In the early days of Pandemic Covid-19, the US government did not have vague instructions on the impact of the pandemic in the country, including how many people were hospitalized and how many died of this disease. This initial failure to track pandemics is probably the main reason why the pandemic becomes a national disaster.
Before the 2020 pandemic, the US has a pandemic preparation plan, This emphasizes the importance of decision-making driven by data. However, this plan is not the most important aspect of “decision making driven by data”: data. Without a clear plan of how to collect or analyze data, it is given that whatever plan will fail. There are many other serious problems, many of which are solved late to contain a pandemic.
Errors made along the way revealed some important lessons for all data scientists, not only those who work in epidemiology.
Lesson 1: Your boss may not understand data
One of the main reasons for many failed projects is the termination between scientists and data management. Business Professor Joshi and his colleagues handle this problem in MIT management articles why so many data sciences online training projects failed to send.
Another reason for the failed project: good data is inserted into a bad system. Many quality data is available at the beginning of a pandemic, but this data becomes broken along the way. The damage can be reduced if someone who is responsible is noting that there is a problem in the data path, but this does not happen. For example, the CDC published the dashboard in May 2020.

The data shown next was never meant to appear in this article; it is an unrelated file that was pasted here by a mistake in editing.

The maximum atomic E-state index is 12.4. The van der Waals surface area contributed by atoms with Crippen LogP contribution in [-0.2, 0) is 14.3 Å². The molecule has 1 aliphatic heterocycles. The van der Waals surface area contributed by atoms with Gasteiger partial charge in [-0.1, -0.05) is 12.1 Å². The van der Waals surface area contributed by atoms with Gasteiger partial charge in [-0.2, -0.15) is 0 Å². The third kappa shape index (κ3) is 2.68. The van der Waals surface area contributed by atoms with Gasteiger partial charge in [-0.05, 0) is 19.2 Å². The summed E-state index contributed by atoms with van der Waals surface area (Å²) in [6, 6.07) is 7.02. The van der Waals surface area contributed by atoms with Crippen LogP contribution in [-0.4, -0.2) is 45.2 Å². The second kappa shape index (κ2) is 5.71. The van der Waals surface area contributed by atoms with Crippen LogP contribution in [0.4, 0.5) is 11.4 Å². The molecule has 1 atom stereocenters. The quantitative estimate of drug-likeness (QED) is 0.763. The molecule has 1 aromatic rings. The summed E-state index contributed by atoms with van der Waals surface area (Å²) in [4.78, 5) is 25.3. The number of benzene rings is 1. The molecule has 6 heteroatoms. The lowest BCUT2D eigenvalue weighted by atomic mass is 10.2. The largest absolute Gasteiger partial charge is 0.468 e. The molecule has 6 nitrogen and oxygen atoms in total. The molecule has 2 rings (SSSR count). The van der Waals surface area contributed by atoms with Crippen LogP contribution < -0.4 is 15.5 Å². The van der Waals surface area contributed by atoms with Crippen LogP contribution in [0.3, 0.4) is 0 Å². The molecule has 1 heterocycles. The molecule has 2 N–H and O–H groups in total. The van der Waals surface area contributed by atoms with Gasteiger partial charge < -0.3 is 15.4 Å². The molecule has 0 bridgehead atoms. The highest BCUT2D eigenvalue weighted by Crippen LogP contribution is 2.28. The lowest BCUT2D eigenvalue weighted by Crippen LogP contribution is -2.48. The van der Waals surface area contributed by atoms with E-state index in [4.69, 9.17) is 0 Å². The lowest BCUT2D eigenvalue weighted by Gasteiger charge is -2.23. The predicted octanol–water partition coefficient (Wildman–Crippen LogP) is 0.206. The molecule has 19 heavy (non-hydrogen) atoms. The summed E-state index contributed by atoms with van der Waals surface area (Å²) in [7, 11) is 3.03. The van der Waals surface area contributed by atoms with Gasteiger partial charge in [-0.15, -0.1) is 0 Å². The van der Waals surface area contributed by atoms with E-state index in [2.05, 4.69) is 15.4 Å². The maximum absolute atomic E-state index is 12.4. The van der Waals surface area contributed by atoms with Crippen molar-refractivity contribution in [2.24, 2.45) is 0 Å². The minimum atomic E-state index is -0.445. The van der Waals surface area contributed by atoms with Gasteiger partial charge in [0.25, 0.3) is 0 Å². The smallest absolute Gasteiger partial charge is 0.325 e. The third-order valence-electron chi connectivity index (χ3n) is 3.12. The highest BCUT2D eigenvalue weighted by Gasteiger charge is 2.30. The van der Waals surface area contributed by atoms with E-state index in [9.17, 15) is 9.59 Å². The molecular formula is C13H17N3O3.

The dashboard contains significant errors, combining the results of a viral test (which is sized if someone has a virus) with an antibody test (which measures if someone has ever had a virus). CDC officials initially did not pay attention to the problem; Errors were immediately taken by news organizations, including Covid tracking projects, volunteer organizations launched by Atlantic. The organizational research also found incompatibility with the date of test and actual case, which ultimately caused the implementation of a haphazard pandemic policy.
Lesson 2: Models are difficult to apply to real life
In the fall of 2020, it was clear that the pandemic forecasting model failed miserably. The reason including a broad range of distance, including
High sensitivity estimates,
The assumption of incorrect modeling,
Not enough dimensions included in the model,
Bad data input,
It’s very easy for errors to seep into a model that considering a winding trip one piece of data Covid-19 must take: After the collection, the lab must first process the test results. No one knows the true accuracy of the Covid-19 test but this uncertain data continues “… through several layers of human observation, keyboard entries, and private computer systems,” before achieving “aging and inadequate data systems,” some. which even relies on fax documents.
Even if your model is built with anti-bullet accuracy, they don’t easily translate to real-life situations. “The difference between models and real life,” Country Carter Mechher, a medical advisor in the Department of Veteran Affairs, “… is that with the model, we can set the parameters as if they are known. In real life, this parameter is as clear as mud”.
Is there any solution?
If another hit pandemic, how do we ensure more accurate predictions? In addition to putting more checks in place to ensure data is not damaged along the road, one solution is to employ social scientists to work with data scientists. For business, decisions are driven by data usually rotate throughout the bottom line. The government has other factors that influence decisions, such as bureaucracy, allocation of resources, and politics. A data engineer can optimize for business income, but to take into account the other factors in the government, a social scientist is needed.
My mother knows the best: too many chefs damage drinks. Given that many small mistakes in Covid-19 data are compiled by a large number of people and the system, the result is a series of predictions that are no better than looking into 8 magic balls. Perhaps the real solution is to focus all state and federal testing systems, including the country-controlled laboratory.